Even when you do have all the footage you need, and it all goes together well (as is the case for our film, thank Christ), editing is more tedious than the other parts of the process, and it turns a lot of people off. Staring at a screen for hours at a time, attempting to match up an arm swing in one cut with the arm swing in another cut, can be soul-crushing for those without the temperment for it. Editing is certainly a creative art, and it can be quite fun, but you have to be extremely precise with it in a way that you don't have to be when writing and shooting (though your film would be much better if you were). Any faults in the footage, no matter how small, glaringly stand out and mock you for your complete lack of competence, and you have to cut around these or try to minimize them so they're not so apparent. The footage taunts you, and you end up creating a second film in your head, the film you would have made if you'd done everything right.

I am eternally grateful to be working with Chris, who's taken the time to, you know, learn how to use an editing program and its bottomless tools and facets, and who has the patience and ingenuity to edit together a coherent and compelling film. I mostly just sit there and offer my thoughts and insights, while he does the actual brutal part of the job. Even when I'm being a stubborn dick and insisting that my opinion, no matter how asisine and ill-thought out, is one hundred percent fact, he tolerates my bullshit, even when he stands his ground.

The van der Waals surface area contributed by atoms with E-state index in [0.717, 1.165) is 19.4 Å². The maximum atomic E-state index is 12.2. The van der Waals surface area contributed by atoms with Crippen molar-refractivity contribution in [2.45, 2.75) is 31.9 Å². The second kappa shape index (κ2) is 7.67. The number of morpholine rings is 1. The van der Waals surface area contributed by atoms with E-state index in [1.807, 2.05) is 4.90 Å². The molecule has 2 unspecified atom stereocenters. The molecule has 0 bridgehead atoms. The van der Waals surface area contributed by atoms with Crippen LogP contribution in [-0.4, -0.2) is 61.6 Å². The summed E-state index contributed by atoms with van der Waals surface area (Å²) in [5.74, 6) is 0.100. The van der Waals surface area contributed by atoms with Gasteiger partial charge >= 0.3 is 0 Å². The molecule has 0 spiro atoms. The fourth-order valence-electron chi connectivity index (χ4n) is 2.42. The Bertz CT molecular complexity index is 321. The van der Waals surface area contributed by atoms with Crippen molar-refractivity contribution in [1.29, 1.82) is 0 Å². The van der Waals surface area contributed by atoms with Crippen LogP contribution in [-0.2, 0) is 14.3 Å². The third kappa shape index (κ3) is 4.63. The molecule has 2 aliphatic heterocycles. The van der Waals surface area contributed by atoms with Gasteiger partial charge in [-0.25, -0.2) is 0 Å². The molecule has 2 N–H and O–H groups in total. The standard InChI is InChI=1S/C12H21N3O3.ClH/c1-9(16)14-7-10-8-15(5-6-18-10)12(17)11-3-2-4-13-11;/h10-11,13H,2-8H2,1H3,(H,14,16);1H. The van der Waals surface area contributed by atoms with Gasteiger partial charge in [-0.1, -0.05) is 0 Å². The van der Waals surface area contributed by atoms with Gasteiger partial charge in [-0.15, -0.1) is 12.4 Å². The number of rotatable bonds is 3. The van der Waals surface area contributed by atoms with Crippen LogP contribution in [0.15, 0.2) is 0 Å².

Once we're done with the film, I'll have time to watch movies again, and plan to embark on a veritable orgy of cinema, overdosing on theaters, DVDs, and DVRs. The list of films I still need to watch and rewatch is long, and maybe I'll even be able to write about a few of them here.

09 August 2009


Last weekend, we received the theme for this year's Project Twenty1 competition: "Key." Somehow, someway, all submitted films must incorporate this theme, whether a character is named Key, whether a person must unlock the heart of his lover, or whether a fat guy eats a bunch of key lime pie. In that time, I managed to write a script, have it thoroughly critiqued by my fellow team members, rewrite it twice, then have it even further examined and poked. Today (technically yesterday now), we shot the grand bulk of the script.

Fuck, I'm tired.

Shortly before the competition began, Project Twenty1's organizers sent out an e-mail full of helpful hints for surviving 'til the end. One of those was to avoid being too ambitious. We knew that lesson already, absorbed it yet again, and continued to write a script that included seventeen scenes at seven different locations. These were basic locations, granted, and we would probably have no trouble securing them. On the other hand...fucking hell, seventeen scenes? Through the magic of movies, we were able to condense some of those locations, until our "official" shooting schedule took us to four separate spots. Two of those spots we will film tomorrow. Two are in the can...